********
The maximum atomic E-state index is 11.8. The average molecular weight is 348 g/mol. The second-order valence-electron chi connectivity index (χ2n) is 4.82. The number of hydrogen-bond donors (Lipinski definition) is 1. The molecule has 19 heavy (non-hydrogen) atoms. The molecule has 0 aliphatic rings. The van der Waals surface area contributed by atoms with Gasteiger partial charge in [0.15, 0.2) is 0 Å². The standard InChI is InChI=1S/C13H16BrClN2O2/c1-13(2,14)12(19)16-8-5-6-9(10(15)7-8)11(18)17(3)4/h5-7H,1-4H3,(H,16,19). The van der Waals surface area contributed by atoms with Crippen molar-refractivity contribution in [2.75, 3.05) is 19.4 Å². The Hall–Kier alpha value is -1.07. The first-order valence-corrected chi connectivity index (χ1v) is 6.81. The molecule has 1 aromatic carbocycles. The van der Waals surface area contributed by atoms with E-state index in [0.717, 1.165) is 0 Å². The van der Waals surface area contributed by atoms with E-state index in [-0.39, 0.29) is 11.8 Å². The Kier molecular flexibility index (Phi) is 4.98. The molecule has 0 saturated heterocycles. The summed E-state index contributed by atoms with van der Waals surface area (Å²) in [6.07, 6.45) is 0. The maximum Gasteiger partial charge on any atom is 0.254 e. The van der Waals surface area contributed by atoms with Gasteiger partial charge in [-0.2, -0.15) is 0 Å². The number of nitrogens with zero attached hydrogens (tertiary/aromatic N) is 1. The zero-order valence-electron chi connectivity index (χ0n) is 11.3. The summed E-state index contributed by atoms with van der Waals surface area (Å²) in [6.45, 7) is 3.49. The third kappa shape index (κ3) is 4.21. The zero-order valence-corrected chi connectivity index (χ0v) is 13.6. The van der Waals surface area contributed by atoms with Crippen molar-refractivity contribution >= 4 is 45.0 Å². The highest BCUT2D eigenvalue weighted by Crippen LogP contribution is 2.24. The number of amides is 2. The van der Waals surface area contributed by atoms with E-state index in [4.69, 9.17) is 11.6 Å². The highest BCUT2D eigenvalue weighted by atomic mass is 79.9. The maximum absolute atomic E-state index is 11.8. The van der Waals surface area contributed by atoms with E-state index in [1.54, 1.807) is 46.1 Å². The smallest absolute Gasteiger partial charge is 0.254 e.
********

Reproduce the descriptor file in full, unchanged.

The maximum atomic E-state index is 11.8. The average molecular weight is 348 g/mol. The second-order valence-electron chi connectivity index (χ2n) is 4.82. The number of hydrogen-bond donors (Lipinski definition) is 1. The molecule has 19 heavy (non-hydrogen) atoms. The molecule has 0 aliphatic rings. The van der Waals surface area contributed by atoms with Gasteiger partial charge in [0.15, 0.2) is 0 Å². The standard InChI is InChI=1S/C13H16BrClN2O2/c1-13(2,14)12(19)16-8-5-6-9(10(15)7-8)11(18)17(3)4/h5-7H,1-4H3,(H,16,19). The van der Waals surface area contributed by atoms with Crippen molar-refractivity contribution in [2.75, 3.05) is 19.4 Å². The Hall–Kier alpha value is -1.07. The first-order valence-corrected chi connectivity index (χ1v) is 6.81. The molecule has 1 aromatic carbocycles. The van der Waals surface area contributed by atoms with E-state index in [0.717, 1.165) is 0 Å². The van der Waals surface area contributed by atoms with E-state index in [-0.39, 0.29) is 11.8 Å². The Kier molecular flexibility index (Phi) is 4.98. The molecule has 0 saturated heterocycles. The summed E-state index contributed by atoms with van der Waals surface area (Å²) in [6.07, 6.45) is 0. The maximum Gasteiger partial charge on any atom is 0.254 e. The van der Waals surface area contributed by atoms with Gasteiger partial charge in [-0.2, -0.15) is 0 Å². The number of nitrogens with zero attached hydrogens (tertiary/aromatic N) is 1. The zero-order valence-electron chi connectivity index (χ0n) is 11.3. The summed E-state index contributed by atoms with van der Waals surface area (Å²) in [6.45, 7) is 3.49. The third kappa shape index (κ3) is 4.21. The zero-order valence-corrected chi connectivity index (χ0v) is 13.6. The van der Waals surface area contributed by atoms with Crippen molar-refractivity contribution >= 4 is 45.0 Å². The highest BCUT2D eigenvalue weighted by Crippen LogP contribution is 2.24. The number of amides is 2. The van der Waals surface area contributed by atoms with E-state index in [4.69, 9.17) is 11.6 Å². The highest BCUT2D eigenvalue weighted by atomic mass is 79.9. The maximum absolute atomic E-state index is 11.8. The van der Waals surface area contributed by atoms with E-state index in [1.54, 1.807) is 46.1 Å². The smallest absolute Gasteiger partial charge is 0.254 e.